Thursday, December 11, 2014

Resizing My Favorite Sweaters All Over the Kitchen Countertops Today

So, now that I no longer dress everyday for an office job I have discovered I love sweaters!  And it's because there was a learning curve and several tricks to wearing and caring for sweaters that I never knew!  

For years and years, I had a plastic crate of winter sweaters.  Each winter I rotated them out into my closet and each spring I put them back in storage.  Without ever wearing a single one of them for more than an hour or so.  Because, when you work in an office the building heat is too much.  And yet, you can't just count on the sweater to be warm enough if you are running errands, etc.  And then there's the part of trying to pull your coat over your bulky sweater.  And the problem (if you have long, fine hair) of the back of your hair ratting up as it moves across the sweater all day.  And then, of course, if you like dangly earrings they tend to get caught in the sweater during the day's movement.  

Problems, problems!  Oh, and the biggest problem is that every cute sweater you buy is only cute until you wash it!  After its first washing it becomes a faded wad of pills which take hours to brush or shave off!  

But, then, I discovered that I had been sold a faulty line of thinking by a fashion industry that is focused on selling us something new and cheap every week.  

An acrylic or polyester sweater is a piece of plastic.  It will take on the temperature of the room around it - making you cold in the cold and hot in the heat.  And it's not breathable stuff.  So, it feels suffocating.  It's like wrapping yourself in a trashbag.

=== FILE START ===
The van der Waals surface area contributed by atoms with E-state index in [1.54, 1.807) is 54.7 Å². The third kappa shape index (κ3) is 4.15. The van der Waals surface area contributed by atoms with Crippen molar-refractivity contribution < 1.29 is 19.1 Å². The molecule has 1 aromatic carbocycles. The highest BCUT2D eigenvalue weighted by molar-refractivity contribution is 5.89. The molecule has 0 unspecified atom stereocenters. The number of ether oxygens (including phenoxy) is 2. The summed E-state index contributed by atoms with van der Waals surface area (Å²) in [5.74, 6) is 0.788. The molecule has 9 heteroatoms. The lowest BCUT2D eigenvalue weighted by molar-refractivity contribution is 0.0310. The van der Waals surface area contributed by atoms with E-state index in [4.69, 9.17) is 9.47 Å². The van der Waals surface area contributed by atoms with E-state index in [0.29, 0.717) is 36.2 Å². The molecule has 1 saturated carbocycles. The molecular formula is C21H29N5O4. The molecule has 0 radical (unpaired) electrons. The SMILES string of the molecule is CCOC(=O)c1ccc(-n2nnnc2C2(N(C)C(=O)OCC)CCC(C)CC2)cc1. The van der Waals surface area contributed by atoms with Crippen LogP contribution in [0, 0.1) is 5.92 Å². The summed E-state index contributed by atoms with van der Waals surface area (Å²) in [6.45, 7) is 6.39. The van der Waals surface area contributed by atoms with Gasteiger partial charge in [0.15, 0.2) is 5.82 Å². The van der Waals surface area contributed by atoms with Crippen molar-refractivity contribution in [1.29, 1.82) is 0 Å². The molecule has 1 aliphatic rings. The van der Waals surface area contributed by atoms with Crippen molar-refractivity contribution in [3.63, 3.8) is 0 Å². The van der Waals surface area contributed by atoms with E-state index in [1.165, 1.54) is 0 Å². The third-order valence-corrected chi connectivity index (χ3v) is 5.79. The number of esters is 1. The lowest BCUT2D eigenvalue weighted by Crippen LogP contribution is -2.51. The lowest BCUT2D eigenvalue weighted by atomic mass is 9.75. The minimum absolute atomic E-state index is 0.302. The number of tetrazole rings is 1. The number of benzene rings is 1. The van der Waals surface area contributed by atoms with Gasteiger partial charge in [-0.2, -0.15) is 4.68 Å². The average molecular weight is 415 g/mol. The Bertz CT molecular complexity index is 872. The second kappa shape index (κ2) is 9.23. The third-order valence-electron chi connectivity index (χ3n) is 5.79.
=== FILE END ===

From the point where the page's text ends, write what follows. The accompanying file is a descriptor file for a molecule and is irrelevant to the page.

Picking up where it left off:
But, old fashioned sweaters?  The ones made of materials from nature?  Heaven!

  Here's one side of the kitchen today.  Maybe I've collected a few too many favorite sweaters?  Yikes!  At least I am now very happy to wear them regularly.  I like the sweatshirt or hoodie styles the best and pull them on for everyday wear.

This is one I picked up at Wild Man Vintage in Lawrence, Kansas last year.  I knew it would be a bit tight but I thought it might be worth trying to stretch it back out to its original size.  Love the pattern in the knitting.  It's getting extra stretching attention today.

Here is my sweater remedy:

1)  Acrylic sweaters are no longer allowed to live in my closet!!!!!!!  Just get rid of them, immediately.  They will never bring you happiness, or warmth.  They are the evil alter ego of real sweaters.  And, we've lost touch with real sweaters because our stores are heaped with the evil alter egos.  Since the 1980's, our choices have been poor and we didn't know we were being duped.  

2) Buy only natural fiber sweaters.  These come under many descriptive names such as, of course, cashmere.  But also just as wonderful....wool, angora, lambswool, rabbit, merino.  Sometimes these materials are blended with a nylon, acrylic or polyester.  So beware!  I will buy a sweater that has up to about 10% of one of these man made fibers if 90% of the fiber is a natural material.  But, many of the fashion profit centers have caught on to bloggers and wardrobe consultant advice to look for the perfect "cashmere" sweater.... so they are sneakily offering such mixed mutts as an "angora" sweater that has 5% angora dumped into the mix that is 95% acrylic.  These are junk!  What an embarrassment to the angora rabbit or goat or whatever critter gives us these gifts of natural fibers!  

3)  Watch for thin sweaters in natural fibers.  The thick ones are eye catching and fun.  But, day by day, you will come to love the thinner ones.  These will become as easy for you to wear as tee shirts.  But, they are so luxurious and upscale.  They are a bit harder to find, but worth it.  They hide in the thrift stores because they are so plain.  Sometimes I find them in the blouse or tee shirt racks.  Sometimes they have holes or splits that will need repaired.